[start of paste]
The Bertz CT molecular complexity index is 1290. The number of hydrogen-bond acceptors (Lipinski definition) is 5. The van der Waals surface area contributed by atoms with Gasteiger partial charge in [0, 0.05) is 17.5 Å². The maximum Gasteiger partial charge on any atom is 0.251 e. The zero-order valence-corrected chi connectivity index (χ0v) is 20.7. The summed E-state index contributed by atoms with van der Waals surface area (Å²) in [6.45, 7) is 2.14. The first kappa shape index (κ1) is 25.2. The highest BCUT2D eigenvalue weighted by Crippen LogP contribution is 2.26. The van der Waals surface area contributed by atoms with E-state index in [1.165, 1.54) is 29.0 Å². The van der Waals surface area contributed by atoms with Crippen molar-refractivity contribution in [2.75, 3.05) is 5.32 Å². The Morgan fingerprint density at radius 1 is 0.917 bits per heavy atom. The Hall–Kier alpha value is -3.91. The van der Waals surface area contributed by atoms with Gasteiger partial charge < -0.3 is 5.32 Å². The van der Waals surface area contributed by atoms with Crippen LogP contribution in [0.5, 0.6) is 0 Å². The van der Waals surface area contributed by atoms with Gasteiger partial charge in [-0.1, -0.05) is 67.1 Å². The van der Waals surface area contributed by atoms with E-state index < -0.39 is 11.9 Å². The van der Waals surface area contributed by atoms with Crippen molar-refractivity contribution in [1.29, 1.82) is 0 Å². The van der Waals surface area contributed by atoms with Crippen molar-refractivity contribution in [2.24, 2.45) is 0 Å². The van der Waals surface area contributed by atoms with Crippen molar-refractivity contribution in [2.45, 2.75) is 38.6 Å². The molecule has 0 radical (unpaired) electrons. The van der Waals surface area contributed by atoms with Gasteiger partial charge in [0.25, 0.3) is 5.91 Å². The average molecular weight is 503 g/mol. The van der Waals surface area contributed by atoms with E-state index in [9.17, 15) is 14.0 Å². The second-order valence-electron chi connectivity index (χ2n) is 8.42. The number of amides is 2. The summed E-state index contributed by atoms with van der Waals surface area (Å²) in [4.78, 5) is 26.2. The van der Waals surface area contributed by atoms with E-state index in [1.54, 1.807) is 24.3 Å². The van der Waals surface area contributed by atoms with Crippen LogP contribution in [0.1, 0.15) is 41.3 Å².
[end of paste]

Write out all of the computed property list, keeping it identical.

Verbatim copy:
The Bertz CT molecular complexity index is 1290. The number of hydrogen-bond acceptors (Lipinski definition) is 5. The van der Waals surface area contributed by atoms with Gasteiger partial charge in [0, 0.05) is 17.5 Å². The maximum Gasteiger partial charge on any atom is 0.251 e. The zero-order valence-corrected chi connectivity index (χ0v) is 20.7. The summed E-state index contributed by atoms with van der Waals surface area (Å²) in [6.45, 7) is 2.14. The first kappa shape index (κ1) is 25.2. The highest BCUT2D eigenvalue weighted by Crippen LogP contribution is 2.26. The van der Waals surface area contributed by atoms with E-state index in [1.165, 1.54) is 29.0 Å². The van der Waals surface area contributed by atoms with Crippen molar-refractivity contribution in [2.75, 3.05) is 5.32 Å². The Morgan fingerprint density at radius 1 is 0.917 bits per heavy atom. The Hall–Kier alpha value is -3.91. The van der Waals surface area contributed by atoms with Gasteiger partial charge < -0.3 is 5.32 Å². The van der Waals surface area contributed by atoms with Crippen LogP contribution in [0.5, 0.6) is 0 Å². The van der Waals surface area contributed by atoms with Gasteiger partial charge in [-0.1, -0.05) is 67.1 Å². The van der Waals surface area contributed by atoms with E-state index < -0.39 is 11.9 Å². The van der Waals surface area contributed by atoms with Crippen molar-refractivity contribution in [1.29, 1.82) is 0 Å². The van der Waals surface area contributed by atoms with Crippen molar-refractivity contribution in [2.24, 2.45) is 0 Å². The van der Waals surface area contributed by atoms with Crippen molar-refractivity contribution in [2.45, 2.75) is 38.6 Å². The molecule has 0 radical (unpaired) electrons. The van der Waals surface area contributed by atoms with Gasteiger partial charge in [0.25, 0.3) is 5.91 Å². The average molecular weight is 503 g/mol. The van der Waals surface area contributed by atoms with E-state index in [9.17, 15) is 14.0 Å². The second-order valence-electron chi connectivity index (χ2n) is 8.42. The number of amides is 2. The summed E-state index contributed by atoms with van der Waals surface area (Å²) in [4.78, 5) is 26.2. The van der Waals surface area contributed by atoms with E-state index in [1.54, 1.807) is 24.3 Å². The van der Waals surface area contributed by atoms with Crippen LogP contribution in [0.1, 0.15) is 41.3 Å².